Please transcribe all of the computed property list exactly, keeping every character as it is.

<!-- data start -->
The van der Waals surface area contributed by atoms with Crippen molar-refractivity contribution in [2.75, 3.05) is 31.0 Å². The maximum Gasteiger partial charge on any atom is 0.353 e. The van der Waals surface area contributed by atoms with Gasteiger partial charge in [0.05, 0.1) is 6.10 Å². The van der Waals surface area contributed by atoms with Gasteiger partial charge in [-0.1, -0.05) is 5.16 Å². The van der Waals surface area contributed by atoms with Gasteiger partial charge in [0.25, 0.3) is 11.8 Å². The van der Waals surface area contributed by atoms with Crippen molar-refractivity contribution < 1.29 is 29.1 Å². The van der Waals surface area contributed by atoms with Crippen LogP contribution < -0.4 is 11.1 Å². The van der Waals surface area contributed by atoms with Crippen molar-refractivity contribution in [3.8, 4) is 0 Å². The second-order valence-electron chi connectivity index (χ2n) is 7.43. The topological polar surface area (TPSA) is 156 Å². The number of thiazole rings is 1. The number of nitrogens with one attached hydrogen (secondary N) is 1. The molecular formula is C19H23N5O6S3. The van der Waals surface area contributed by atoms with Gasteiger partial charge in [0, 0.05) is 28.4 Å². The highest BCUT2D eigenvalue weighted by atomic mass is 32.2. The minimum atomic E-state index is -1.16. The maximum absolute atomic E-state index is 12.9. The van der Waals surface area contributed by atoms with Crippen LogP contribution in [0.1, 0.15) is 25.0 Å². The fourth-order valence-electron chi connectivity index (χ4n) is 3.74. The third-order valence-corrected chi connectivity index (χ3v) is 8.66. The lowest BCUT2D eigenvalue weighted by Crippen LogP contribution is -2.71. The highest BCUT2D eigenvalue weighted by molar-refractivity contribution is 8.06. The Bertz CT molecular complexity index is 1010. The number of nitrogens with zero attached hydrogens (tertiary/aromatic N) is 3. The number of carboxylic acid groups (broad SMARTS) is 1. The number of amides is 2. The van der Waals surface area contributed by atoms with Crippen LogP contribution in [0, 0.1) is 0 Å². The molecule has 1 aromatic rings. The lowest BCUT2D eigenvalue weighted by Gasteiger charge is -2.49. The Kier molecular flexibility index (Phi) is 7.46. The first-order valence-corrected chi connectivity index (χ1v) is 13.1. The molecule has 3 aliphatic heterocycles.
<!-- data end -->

The van der Waals surface area contributed by atoms with Crippen molar-refractivity contribution in [2.75, 3.05) is 31.0 Å². The maximum Gasteiger partial charge on any atom is 0.353 e. The van der Waals surface area contributed by atoms with Gasteiger partial charge in [0.05, 0.1) is 6.10 Å². The van der Waals surface area contributed by atoms with Gasteiger partial charge in [-0.1, -0.05) is 5.16 Å². The van der Waals surface area contributed by atoms with Gasteiger partial charge in [0.25, 0.3) is 11.8 Å². The van der Waals surface area contributed by atoms with Crippen molar-refractivity contribution < 1.29 is 29.1 Å². The van der Waals surface area contributed by atoms with Crippen LogP contribution < -0.4 is 11.1 Å². The van der Waals surface area contributed by atoms with Crippen molar-refractivity contribution in [3.8, 4) is 0 Å². The second-order valence-electron chi connectivity index (χ2n) is 7.43. The topological polar surface area (TPSA) is 156 Å². The number of thiazole rings is 1. The number of nitrogens with one attached hydrogen (secondary N) is 1. The molecular formula is C19H23N5O6S3. The van der Waals surface area contributed by atoms with Gasteiger partial charge in [0, 0.05) is 28.4 Å². The highest BCUT2D eigenvalue weighted by atomic mass is 32.2. The minimum atomic E-state index is -1.16. The maximum absolute atomic E-state index is 12.9. The van der Waals surface area contributed by atoms with Crippen LogP contribution in [0.1, 0.15) is 25.0 Å². The fourth-order valence-electron chi connectivity index (χ4n) is 3.74. The third-order valence-corrected chi connectivity index (χ3v) is 8.66. The lowest BCUT2D eigenvalue weighted by Crippen LogP contribution is -2.71. The highest BCUT2D eigenvalue weighted by molar-refractivity contribution is 8.06. The Bertz CT molecular complexity index is 1010. The number of nitrogens with zero attached hydrogens (tertiary/aromatic N) is 3. The number of carboxylic acid groups (broad SMARTS) is 1. The number of amides is 2. The van der Waals surface area contributed by atoms with Crippen LogP contribution in [0, 0.1) is 0 Å². The molecule has 1 aromatic rings. The lowest BCUT2D eigenvalue weighted by Gasteiger charge is -2.49. The Kier molecular flexibility index (Phi) is 7.46. The first-order valence-corrected chi connectivity index (χ1v) is 13.1. The molecule has 3 aliphatic heterocycles.